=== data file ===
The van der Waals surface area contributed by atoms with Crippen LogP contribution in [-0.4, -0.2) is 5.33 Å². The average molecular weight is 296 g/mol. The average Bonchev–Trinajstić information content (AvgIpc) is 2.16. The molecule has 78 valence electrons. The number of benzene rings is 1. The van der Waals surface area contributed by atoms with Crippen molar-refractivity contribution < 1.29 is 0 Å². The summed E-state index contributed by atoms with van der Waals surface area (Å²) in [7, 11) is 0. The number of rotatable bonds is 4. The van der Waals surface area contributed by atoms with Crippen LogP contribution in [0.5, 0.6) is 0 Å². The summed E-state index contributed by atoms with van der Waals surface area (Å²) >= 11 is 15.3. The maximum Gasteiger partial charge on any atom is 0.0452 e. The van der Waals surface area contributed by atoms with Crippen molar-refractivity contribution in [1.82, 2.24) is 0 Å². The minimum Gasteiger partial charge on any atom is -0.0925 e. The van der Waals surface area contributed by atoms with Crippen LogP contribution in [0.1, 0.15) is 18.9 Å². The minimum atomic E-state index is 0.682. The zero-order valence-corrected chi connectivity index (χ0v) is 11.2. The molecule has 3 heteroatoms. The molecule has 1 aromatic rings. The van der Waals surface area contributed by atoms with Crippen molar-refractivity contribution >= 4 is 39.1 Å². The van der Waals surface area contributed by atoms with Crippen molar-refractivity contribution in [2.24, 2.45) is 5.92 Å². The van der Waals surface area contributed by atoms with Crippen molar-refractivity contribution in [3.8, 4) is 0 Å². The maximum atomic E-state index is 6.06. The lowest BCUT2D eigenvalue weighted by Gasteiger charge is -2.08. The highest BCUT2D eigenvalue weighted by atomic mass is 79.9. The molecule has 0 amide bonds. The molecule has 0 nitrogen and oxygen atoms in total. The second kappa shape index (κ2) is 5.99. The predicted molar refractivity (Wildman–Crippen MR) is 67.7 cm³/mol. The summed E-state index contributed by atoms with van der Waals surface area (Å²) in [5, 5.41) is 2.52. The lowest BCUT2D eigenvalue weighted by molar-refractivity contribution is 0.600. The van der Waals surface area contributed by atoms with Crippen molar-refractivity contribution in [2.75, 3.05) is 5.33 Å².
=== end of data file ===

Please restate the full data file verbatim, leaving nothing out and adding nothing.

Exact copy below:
The van der Waals surface area contributed by atoms with Crippen LogP contribution in [-0.4, -0.2) is 5.33 Å². The average molecular weight is 296 g/mol. The average Bonchev–Trinajstić information content (AvgIpc) is 2.16. The molecule has 78 valence electrons. The number of benzene rings is 1. The van der Waals surface area contributed by atoms with Crippen molar-refractivity contribution < 1.29 is 0 Å². The summed E-state index contributed by atoms with van der Waals surface area (Å²) in [7, 11) is 0. The number of rotatable bonds is 4. The van der Waals surface area contributed by atoms with Crippen LogP contribution in [0.5, 0.6) is 0 Å². The summed E-state index contributed by atoms with van der Waals surface area (Å²) >= 11 is 15.3. The maximum Gasteiger partial charge on any atom is 0.0452 e. The van der Waals surface area contributed by atoms with Crippen molar-refractivity contribution in [1.82, 2.24) is 0 Å². The minimum Gasteiger partial charge on any atom is -0.0925 e. The van der Waals surface area contributed by atoms with Crippen LogP contribution in [0.1, 0.15) is 18.9 Å². The minimum atomic E-state index is 0.682. The zero-order valence-corrected chi connectivity index (χ0v) is 11.2. The molecule has 3 heteroatoms. The molecule has 1 aromatic rings. The van der Waals surface area contributed by atoms with Crippen molar-refractivity contribution >= 4 is 39.1 Å². The van der Waals surface area contributed by atoms with Crippen molar-refractivity contribution in [2.24, 2.45) is 5.92 Å². The van der Waals surface area contributed by atoms with Crippen molar-refractivity contribution in [3.8, 4) is 0 Å². The maximum atomic E-state index is 6.06. The lowest BCUT2D eigenvalue weighted by Gasteiger charge is -2.08. The highest BCUT2D eigenvalue weighted by atomic mass is 79.9. The molecule has 0 amide bonds. The molecule has 0 nitrogen and oxygen atoms in total. The second kappa shape index (κ2) is 5.99. The predicted molar refractivity (Wildman–Crippen MR) is 67.7 cm³/mol. The summed E-state index contributed by atoms with van der Waals surface area (Å²) in [5, 5.41) is 2.52. The lowest BCUT2D eigenvalue weighted by molar-refractivity contribution is 0.600. The van der Waals surface area contributed by atoms with Crippen molar-refractivity contribution in [2.75, 3.05) is 5.33 Å².